Table 6.3 Rural Housing Policy
Housing Need / Necessary Dwelling
This is defined as those who can demonstrate a clear need for new housing, for example:
first time home owners;
someone that previously owned a home and is no longer in possession of that home as it had to be disposed of following legal separation / divorce / repossession by a lending institution, the transfer of a home attached to a farm to a family member or the past sale of a home following emigration;
someone that already owns / owned a home who requires a new purpose built specially adapted house due to a verified medical condition and who can show that their existing home cannot be adapted to meet their particular needs;
and other such circumstances that clearly demonstrate a bona fide need for a new dwelling in the open countryside notwithstanding previous / current ownership of a home as may be considered acceptable to the Planning Authority.
The Planning Authority recognises the rural housing need of persons whose livelihood is intrinsically linked to rural areas subject to it being demonstrated that a home in the open countryside is essential to the making of that livelihood and that livelihood could not be maintained while living in a nearby settlement.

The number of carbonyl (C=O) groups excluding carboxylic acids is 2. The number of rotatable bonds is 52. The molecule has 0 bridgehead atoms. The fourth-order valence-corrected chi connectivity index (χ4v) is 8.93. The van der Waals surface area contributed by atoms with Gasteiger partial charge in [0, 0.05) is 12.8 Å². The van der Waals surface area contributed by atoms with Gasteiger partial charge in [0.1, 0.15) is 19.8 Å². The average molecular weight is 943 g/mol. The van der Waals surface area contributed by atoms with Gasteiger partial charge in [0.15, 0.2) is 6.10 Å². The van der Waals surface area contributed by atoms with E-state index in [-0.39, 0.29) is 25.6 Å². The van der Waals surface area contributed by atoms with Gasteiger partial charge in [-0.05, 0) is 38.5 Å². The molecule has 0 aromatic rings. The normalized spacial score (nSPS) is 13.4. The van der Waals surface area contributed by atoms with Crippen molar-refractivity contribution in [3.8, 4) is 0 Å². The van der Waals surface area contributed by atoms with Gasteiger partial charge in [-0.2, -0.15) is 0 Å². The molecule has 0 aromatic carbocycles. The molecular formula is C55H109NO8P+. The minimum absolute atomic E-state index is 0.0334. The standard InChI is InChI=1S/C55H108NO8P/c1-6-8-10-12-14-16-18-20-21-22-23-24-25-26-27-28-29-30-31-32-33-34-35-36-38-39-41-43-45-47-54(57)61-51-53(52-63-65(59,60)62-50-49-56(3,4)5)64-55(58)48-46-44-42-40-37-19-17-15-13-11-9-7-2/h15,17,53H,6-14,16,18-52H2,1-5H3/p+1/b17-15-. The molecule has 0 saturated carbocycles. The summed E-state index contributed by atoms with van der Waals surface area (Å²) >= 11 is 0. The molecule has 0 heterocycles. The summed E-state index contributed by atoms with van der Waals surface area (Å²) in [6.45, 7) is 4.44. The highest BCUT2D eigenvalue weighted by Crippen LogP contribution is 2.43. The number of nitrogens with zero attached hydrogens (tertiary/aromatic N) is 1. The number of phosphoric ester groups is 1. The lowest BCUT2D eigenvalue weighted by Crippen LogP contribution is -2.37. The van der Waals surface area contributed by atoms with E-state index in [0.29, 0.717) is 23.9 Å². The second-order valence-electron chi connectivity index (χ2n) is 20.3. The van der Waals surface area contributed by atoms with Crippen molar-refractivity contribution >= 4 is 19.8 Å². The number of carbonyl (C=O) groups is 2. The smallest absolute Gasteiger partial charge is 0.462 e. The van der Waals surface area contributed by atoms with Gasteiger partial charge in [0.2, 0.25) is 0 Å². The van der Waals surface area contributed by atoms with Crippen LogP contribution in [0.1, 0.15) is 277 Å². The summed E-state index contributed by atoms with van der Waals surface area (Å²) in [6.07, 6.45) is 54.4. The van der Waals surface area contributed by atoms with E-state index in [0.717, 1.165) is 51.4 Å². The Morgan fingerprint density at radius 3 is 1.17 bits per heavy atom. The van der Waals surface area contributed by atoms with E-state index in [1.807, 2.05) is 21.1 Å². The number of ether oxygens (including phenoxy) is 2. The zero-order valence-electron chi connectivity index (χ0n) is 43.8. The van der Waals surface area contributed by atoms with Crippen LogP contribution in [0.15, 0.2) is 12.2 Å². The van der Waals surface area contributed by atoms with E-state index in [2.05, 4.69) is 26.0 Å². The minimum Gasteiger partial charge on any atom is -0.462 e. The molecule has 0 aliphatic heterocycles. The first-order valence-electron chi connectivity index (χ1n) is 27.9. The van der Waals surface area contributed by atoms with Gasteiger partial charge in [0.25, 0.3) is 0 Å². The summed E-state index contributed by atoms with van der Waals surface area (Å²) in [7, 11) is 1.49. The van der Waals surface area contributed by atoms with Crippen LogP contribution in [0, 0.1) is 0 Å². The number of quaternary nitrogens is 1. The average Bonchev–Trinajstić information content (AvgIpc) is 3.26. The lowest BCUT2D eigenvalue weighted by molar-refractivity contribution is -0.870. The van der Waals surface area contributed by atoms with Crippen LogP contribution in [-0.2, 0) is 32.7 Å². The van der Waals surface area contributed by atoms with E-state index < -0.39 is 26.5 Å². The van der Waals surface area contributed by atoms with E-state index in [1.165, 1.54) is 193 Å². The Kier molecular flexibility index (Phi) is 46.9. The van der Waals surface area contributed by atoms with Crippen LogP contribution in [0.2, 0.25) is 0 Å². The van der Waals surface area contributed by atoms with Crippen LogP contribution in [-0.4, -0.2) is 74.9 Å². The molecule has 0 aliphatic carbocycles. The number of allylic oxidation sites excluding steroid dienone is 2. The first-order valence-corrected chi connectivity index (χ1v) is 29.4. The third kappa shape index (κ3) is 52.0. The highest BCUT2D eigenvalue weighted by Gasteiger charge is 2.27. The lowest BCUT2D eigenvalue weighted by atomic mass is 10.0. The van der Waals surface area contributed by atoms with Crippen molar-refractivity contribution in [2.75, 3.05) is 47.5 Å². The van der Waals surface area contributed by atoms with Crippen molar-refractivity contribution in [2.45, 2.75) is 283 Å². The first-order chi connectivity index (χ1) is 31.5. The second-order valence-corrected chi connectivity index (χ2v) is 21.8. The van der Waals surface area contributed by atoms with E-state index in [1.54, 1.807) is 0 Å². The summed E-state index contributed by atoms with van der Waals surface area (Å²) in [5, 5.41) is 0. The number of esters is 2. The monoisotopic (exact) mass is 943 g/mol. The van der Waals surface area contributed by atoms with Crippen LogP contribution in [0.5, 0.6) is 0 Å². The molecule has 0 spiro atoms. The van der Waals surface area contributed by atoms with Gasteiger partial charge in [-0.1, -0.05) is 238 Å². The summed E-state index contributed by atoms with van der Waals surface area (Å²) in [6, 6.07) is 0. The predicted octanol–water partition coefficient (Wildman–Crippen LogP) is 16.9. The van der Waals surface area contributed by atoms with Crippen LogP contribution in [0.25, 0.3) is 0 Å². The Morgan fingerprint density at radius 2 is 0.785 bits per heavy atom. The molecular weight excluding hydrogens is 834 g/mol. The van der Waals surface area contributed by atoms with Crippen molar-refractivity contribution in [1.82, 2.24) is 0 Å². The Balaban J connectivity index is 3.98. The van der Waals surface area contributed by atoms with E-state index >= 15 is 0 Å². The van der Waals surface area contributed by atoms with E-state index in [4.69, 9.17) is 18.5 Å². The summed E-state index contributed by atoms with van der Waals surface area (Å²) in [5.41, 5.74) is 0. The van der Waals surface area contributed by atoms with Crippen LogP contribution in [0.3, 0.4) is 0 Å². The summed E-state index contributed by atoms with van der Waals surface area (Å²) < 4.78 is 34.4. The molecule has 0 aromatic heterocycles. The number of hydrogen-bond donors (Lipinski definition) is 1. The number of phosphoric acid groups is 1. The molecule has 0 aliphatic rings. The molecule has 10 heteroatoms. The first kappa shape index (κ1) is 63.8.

In this regard, persons whose livelihood is intrinsically linked to rural areas may include:
Those involved in agriculture
The Planning Authority will positively consider applications from those who are engaged in a significant agricultural enterprise and require a dwelling on the agricultural holding that they work. In such cases, it will be necessary for the applicant to satisfy the Planning Authority with supporting documents that due to the nature of the agricultural employment, a dwelling on the holding is essential for the ongoing successful operation and maintenance of the farm. In this regard, the Planning Authority will consider whether there is already a dwelling / dwellings on the farm holding when determining if a new dwelling can be justified.
Those involved in non-agricultural rural enterprise / employment